East Lindsey

Local Democracy Weekly: Winners and losers? It’s a matter of perspective

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They say in life there’s winners and losers and an £8 million council headquarters and college plan highlighted that this week.

East Lindsey District Council voted by a hefty majority of 35 to nine in favour of a land purchase which could set in motion plans for a £8.25million new college campus and authority headquarters in Horncastle.

The debate, however, showed just how people will cling to and defend their plots of land.

Louth and Mablethorpe councillors found themselves concerned over the future of Tedder Hall and its costs, as well as the increased distance people would have to travel. Further education was provided at Grimsby, so why was that omitted from the reports?

Skegness councillors, while also noting it would be nice to have ELDC’s headquarters in their town, however praised the education side — hoping it would help their young people.

Horncastle councillors were obviously elated, and why not? The move would mean investment in the town both in terms of education and in the effect on the economy of those visiting and working from the council offices. There were some concerns over highways infrastructure, but with investment, help could come in that regard.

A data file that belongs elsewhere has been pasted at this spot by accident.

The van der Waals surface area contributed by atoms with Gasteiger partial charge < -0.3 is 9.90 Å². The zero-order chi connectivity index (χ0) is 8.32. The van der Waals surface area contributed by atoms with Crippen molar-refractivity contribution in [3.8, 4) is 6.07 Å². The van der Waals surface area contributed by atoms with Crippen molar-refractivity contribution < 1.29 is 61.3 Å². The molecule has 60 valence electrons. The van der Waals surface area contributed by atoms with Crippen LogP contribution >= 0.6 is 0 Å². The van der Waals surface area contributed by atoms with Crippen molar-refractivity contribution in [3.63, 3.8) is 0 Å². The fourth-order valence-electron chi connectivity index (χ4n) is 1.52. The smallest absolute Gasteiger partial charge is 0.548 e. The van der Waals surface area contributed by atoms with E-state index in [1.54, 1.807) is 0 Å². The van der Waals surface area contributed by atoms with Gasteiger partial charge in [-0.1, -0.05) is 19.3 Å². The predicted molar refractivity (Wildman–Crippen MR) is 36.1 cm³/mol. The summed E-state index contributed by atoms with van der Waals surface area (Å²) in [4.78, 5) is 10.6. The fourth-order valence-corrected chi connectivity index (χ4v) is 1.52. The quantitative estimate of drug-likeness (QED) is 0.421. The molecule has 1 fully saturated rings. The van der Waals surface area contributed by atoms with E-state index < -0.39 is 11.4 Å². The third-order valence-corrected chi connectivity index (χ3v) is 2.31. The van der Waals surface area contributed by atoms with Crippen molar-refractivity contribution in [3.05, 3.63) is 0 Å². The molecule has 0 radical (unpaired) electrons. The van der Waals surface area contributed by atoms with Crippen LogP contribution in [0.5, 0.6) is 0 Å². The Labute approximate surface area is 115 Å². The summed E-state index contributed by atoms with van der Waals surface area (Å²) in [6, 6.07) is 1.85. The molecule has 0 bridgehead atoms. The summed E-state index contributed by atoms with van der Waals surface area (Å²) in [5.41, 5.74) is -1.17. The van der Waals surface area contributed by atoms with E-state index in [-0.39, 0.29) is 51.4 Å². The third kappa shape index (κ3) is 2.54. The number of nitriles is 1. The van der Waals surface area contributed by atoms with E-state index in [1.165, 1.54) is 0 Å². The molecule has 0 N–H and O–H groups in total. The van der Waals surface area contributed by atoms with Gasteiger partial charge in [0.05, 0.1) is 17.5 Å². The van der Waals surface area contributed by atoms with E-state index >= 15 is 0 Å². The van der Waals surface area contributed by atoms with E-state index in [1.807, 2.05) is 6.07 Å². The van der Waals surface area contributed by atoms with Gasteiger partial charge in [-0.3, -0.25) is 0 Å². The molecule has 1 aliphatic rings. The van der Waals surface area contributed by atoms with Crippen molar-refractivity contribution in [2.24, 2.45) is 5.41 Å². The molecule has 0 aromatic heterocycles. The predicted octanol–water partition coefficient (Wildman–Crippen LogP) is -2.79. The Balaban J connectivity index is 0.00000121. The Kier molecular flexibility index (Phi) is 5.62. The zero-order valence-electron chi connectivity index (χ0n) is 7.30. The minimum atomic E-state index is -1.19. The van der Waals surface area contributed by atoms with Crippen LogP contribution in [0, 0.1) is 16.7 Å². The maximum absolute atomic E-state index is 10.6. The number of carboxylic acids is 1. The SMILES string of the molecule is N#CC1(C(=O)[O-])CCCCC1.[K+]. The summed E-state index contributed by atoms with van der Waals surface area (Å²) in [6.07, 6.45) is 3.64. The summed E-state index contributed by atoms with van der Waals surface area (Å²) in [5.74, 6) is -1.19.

It is also hoped health and police services could be based on the site.

The story on social media was just as divisive, with readers in Mablethorpe for instance calling for the money to instead be spent on coastal areas such as the sand dunes and retaining walls.

Horncastle readers, however, called it “wonderful news”, and a “great focal point for the community” though echoed concerns over traffic.

Perception of what constitutes good or bad news is, and always has been, dependent on the view.

The general population in Grantham may look forward to a new relief road to help with traffic, but those in Boston look on with envy as they await further news on the divisive and hotly-debated distributor road.

The old adage: “You can please some of the people all of the time, you can please all of the people some of the time, but you can’t please all of the people all of the time,” is never more true than in local democracy. — DANIEL JAINES


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